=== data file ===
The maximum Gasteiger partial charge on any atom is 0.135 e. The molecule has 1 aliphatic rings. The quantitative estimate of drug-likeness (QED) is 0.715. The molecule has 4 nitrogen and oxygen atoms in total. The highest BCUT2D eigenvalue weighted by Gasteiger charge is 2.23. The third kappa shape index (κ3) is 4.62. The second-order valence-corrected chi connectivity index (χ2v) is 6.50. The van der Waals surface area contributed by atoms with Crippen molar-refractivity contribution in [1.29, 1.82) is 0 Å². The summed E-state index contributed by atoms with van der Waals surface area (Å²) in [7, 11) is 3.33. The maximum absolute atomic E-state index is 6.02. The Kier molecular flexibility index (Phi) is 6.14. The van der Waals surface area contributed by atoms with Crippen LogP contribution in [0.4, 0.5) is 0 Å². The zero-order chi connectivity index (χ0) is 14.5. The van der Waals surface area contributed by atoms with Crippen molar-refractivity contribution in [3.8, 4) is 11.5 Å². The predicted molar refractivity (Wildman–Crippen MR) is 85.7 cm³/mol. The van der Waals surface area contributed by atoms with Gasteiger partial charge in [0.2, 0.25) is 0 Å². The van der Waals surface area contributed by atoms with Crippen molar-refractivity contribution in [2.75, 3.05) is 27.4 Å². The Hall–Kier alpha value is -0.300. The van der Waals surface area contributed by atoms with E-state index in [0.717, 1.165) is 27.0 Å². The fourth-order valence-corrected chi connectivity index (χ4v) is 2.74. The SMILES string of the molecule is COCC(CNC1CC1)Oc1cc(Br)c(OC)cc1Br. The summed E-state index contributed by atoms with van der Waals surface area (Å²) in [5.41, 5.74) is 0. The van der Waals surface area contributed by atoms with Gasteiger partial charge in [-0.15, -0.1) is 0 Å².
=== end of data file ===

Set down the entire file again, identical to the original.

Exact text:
The maximum Gasteiger partial charge on any atom is 0.135 e. The molecule has 1 aliphatic rings. The quantitative estimate of drug-likeness (QED) is 0.715. The molecule has 4 nitrogen and oxygen atoms in total. The highest BCUT2D eigenvalue weighted by Gasteiger charge is 2.23. The third kappa shape index (κ3) is 4.62. The second-order valence-corrected chi connectivity index (χ2v) is 6.50. The van der Waals surface area contributed by atoms with Crippen molar-refractivity contribution in [1.29, 1.82) is 0 Å². The summed E-state index contributed by atoms with van der Waals surface area (Å²) in [7, 11) is 3.33. The maximum absolute atomic E-state index is 6.02. The Kier molecular flexibility index (Phi) is 6.14. The van der Waals surface area contributed by atoms with Crippen LogP contribution in [0.4, 0.5) is 0 Å². The zero-order chi connectivity index (χ0) is 14.5. The van der Waals surface area contributed by atoms with Crippen molar-refractivity contribution in [3.8, 4) is 11.5 Å². The predicted molar refractivity (Wildman–Crippen MR) is 85.7 cm³/mol. The van der Waals surface area contributed by atoms with Gasteiger partial charge in [0.2, 0.25) is 0 Å². The van der Waals surface area contributed by atoms with Crippen molar-refractivity contribution in [2.75, 3.05) is 27.4 Å². The Hall–Kier alpha value is -0.300. The van der Waals surface area contributed by atoms with E-state index in [0.717, 1.165) is 27.0 Å². The fourth-order valence-corrected chi connectivity index (χ4v) is 2.74. The SMILES string of the molecule is COCC(CNC1CC1)Oc1cc(Br)c(OC)cc1Br. The summed E-state index contributed by atoms with van der Waals surface area (Å²) in [5.41, 5.74) is 0. The van der Waals surface area contributed by atoms with Gasteiger partial charge in [-0.15, -0.1) is 0 Å².